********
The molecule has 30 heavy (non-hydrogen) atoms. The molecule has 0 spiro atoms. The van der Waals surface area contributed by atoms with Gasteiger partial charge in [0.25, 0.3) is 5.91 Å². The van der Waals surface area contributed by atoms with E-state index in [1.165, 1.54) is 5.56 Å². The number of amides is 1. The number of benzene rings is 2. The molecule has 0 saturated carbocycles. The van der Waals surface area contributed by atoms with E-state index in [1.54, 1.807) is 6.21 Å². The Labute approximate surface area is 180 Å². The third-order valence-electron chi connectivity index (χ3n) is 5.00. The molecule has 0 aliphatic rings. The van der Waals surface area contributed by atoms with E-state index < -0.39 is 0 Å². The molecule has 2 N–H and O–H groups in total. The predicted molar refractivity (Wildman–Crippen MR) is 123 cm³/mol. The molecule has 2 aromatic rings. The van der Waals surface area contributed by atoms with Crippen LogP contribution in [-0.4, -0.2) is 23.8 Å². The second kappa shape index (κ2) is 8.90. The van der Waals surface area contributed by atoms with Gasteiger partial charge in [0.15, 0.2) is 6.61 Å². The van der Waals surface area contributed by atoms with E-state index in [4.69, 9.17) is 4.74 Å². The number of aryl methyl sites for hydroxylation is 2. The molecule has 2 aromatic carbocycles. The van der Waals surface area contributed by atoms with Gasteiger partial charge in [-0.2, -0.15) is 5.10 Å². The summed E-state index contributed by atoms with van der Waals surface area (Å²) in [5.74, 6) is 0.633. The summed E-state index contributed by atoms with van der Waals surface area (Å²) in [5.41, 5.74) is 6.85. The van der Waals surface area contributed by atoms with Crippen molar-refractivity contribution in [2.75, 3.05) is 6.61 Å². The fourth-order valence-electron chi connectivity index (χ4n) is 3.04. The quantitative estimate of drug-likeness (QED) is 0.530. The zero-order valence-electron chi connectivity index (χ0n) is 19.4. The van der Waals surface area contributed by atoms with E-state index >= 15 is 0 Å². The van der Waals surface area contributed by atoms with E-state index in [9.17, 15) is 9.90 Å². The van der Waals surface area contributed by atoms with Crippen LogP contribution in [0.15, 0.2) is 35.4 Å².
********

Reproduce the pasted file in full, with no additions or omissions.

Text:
The molecule has 30 heavy (non-hydrogen) atoms. The molecule has 0 spiro atoms. The van der Waals surface area contributed by atoms with Gasteiger partial charge in [0.25, 0.3) is 5.91 Å². The van der Waals surface area contributed by atoms with E-state index in [1.165, 1.54) is 5.56 Å². The number of amides is 1. The number of benzene rings is 2. The molecule has 0 saturated carbocycles. The van der Waals surface area contributed by atoms with E-state index in [1.54, 1.807) is 6.21 Å². The Labute approximate surface area is 180 Å². The third-order valence-electron chi connectivity index (χ3n) is 5.00. The molecule has 0 aliphatic rings. The van der Waals surface area contributed by atoms with E-state index < -0.39 is 0 Å². The molecule has 2 N–H and O–H groups in total. The predicted molar refractivity (Wildman–Crippen MR) is 123 cm³/mol. The molecule has 2 aromatic rings. The van der Waals surface area contributed by atoms with Crippen LogP contribution in [-0.4, -0.2) is 23.8 Å². The second kappa shape index (κ2) is 8.90. The van der Waals surface area contributed by atoms with Gasteiger partial charge in [0.15, 0.2) is 6.61 Å². The van der Waals surface area contributed by atoms with E-state index in [4.69, 9.17) is 4.74 Å². The number of aryl methyl sites for hydroxylation is 2. The molecule has 2 aromatic carbocycles. The van der Waals surface area contributed by atoms with Gasteiger partial charge in [-0.2, -0.15) is 5.10 Å². The summed E-state index contributed by atoms with van der Waals surface area (Å²) in [5.74, 6) is 0.633. The summed E-state index contributed by atoms with van der Waals surface area (Å²) in [5.41, 5.74) is 6.85. The van der Waals surface area contributed by atoms with Crippen molar-refractivity contribution in [2.75, 3.05) is 6.61 Å². The fourth-order valence-electron chi connectivity index (χ4n) is 3.04. The quantitative estimate of drug-likeness (QED) is 0.530. The zero-order valence-electron chi connectivity index (χ0n) is 19.4. The van der Waals surface area contributed by atoms with E-state index >= 15 is 0 Å². The van der Waals surface area contributed by atoms with E-state index in [9.17, 15) is 9.90 Å². The van der Waals surface area contributed by atoms with Crippen LogP contribution in [0.15, 0.2) is 35.4 Å².